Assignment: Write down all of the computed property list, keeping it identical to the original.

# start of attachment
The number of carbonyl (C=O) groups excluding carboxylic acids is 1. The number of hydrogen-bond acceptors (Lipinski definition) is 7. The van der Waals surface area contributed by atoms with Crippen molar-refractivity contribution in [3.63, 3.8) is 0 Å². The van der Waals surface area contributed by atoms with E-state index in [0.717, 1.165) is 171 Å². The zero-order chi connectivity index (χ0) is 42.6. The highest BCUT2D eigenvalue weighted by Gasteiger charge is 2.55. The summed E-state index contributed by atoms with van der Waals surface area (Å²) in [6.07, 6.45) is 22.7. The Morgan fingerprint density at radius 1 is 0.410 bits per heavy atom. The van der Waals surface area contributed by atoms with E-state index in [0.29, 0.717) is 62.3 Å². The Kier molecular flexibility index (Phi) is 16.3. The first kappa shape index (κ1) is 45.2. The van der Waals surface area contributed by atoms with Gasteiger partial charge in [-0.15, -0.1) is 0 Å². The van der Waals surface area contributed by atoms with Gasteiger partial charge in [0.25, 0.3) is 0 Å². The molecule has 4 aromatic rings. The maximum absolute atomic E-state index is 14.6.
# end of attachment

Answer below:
The number of carbonyl (C=O) groups excluding carboxylic acids is 1. The number of hydrogen-bond acceptors (Lipinski definition) is 7. The van der Waals surface area contributed by atoms with Crippen molar-refractivity contribution in [3.63, 3.8) is 0 Å². The van der Waals surface area contributed by atoms with E-state index in [0.717, 1.165) is 171 Å². The zero-order chi connectivity index (χ0) is 42.6. The highest BCUT2D eigenvalue weighted by Gasteiger charge is 2.55. The summed E-state index contributed by atoms with van der Waals surface area (Å²) in [6.07, 6.45) is 22.7. The Morgan fingerprint density at radius 1 is 0.410 bits per heavy atom. The van der Waals surface area contributed by atoms with E-state index in [0.29, 0.717) is 62.3 Å². The Kier molecular flexibility index (Phi) is 16.3. The first kappa shape index (κ1) is 45.2. The van der Waals surface area contributed by atoms with Gasteiger partial charge in [-0.15, -0.1) is 0 Å². The van der Waals surface area contributed by atoms with Gasteiger partial charge in [0.25, 0.3) is 0 Å². The molecule has 4 aromatic rings. The maximum absolute atomic E-state index is 14.6.